Explore #FF24 themes

Content is split across 4 key themes that allow you to explore the opportunity for industry transformation.

Defining good and achieving it

Imagine a future where every construction project is completed on time and on budget, and the only newspaper headlines celebrate the sheer skill and excellence displayed in the structures being built. Picture construction companies operating with the efficiency and profitability of Tesla, investing in a thriving local manufacturing industry producing prefabricated building modules and project components in a safe, quality-controlled environment, all while significantly reducing both carbon emissions and costs to taxpayers.

This vision could position Australia as one of the most advanced countries in the world!

In this future, project owners, contractors, designers, suppliers and unions align seamlessly, working collaboratively to maximise both project and social outcomes. Beyond that, picture a scenario where everyone in the construction industry works less than 40 hours a week, women make up more than 13 per cent of the workforce and an industry wellbeing program is accessible to all. Imagine this all leading to the construction industry becoming Australia’s most sought-after employer.

This future is already beginning to unfold.

Future workforce

Strengthening the skills of the workforce is crucial for boosting productivity and the ability of workers to use technology and adapt to changes is needed for this growth. As technology drives productivity improvements, jobs will demand more cognitive and digital skills rather than just physical strength. To prepare for the future, the construction industry needs to focus on improving overall skills and quickly adapting to new technologies.

So, how can we achieve a national strategic framework for lifting the overall skill level of the construction industry? What would re-skilling to enable the workforce to adapt to new construction technologies and methodologies look like?


Financial sustainability

A profitable construction industry is in everyone’s interests. To achieve the urgently needed improvements, the industry must first become financial sustainable. If we expect the industry to invest in research and development, we must ensure that it is making a reliable and reasonable return on the capital it already employs to deliver projects. It is time for a new operating system that focuses on delivering best value, not lowest cost.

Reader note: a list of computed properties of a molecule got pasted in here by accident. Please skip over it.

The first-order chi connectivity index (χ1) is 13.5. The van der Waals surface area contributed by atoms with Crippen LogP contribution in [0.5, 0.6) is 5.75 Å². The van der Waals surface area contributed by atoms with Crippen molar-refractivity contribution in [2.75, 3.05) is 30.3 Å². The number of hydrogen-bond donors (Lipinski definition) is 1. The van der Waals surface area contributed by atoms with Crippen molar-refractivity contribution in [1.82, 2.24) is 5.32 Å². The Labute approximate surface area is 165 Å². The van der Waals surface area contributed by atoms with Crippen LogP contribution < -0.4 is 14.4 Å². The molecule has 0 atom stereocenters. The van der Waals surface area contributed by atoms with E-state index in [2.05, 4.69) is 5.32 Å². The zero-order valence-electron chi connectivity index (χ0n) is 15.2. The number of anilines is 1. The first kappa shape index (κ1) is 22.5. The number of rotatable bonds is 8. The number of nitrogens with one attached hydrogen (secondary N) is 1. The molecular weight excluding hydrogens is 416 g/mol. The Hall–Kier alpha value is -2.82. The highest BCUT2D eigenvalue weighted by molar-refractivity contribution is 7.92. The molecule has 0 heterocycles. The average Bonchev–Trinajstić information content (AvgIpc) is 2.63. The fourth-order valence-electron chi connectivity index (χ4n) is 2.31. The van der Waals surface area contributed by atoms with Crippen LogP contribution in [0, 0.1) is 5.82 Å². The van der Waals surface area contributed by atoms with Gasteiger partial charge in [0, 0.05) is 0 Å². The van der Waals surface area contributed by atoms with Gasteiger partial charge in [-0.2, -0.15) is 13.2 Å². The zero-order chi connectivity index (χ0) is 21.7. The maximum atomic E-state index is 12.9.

Let’s hit the system reboot button.


Data-rich future

Construction projects create an immense amount of data. Tools for leveraging this data into process efficiencies are now widely available and will become increasingly powerful with the advent of generative artificial intelligence. The key barrier to realising this digital opportunity will be the lack of a consistent approach to collecting and organising this data. The fragmented and project-driven nature of the industry makes it very difficult to meet this challenge on a firm-by-firm basis—construction data must be treated as a ‘common good.’

How can we achieve a national approach to construction data collection that collates de-identified data on all government projects from across jurisdictions in a common format and a secure environment? Can we then make the data securely available to both government and industry to leverage the latest analytical tools to reform how projects are costed, managed and delivered?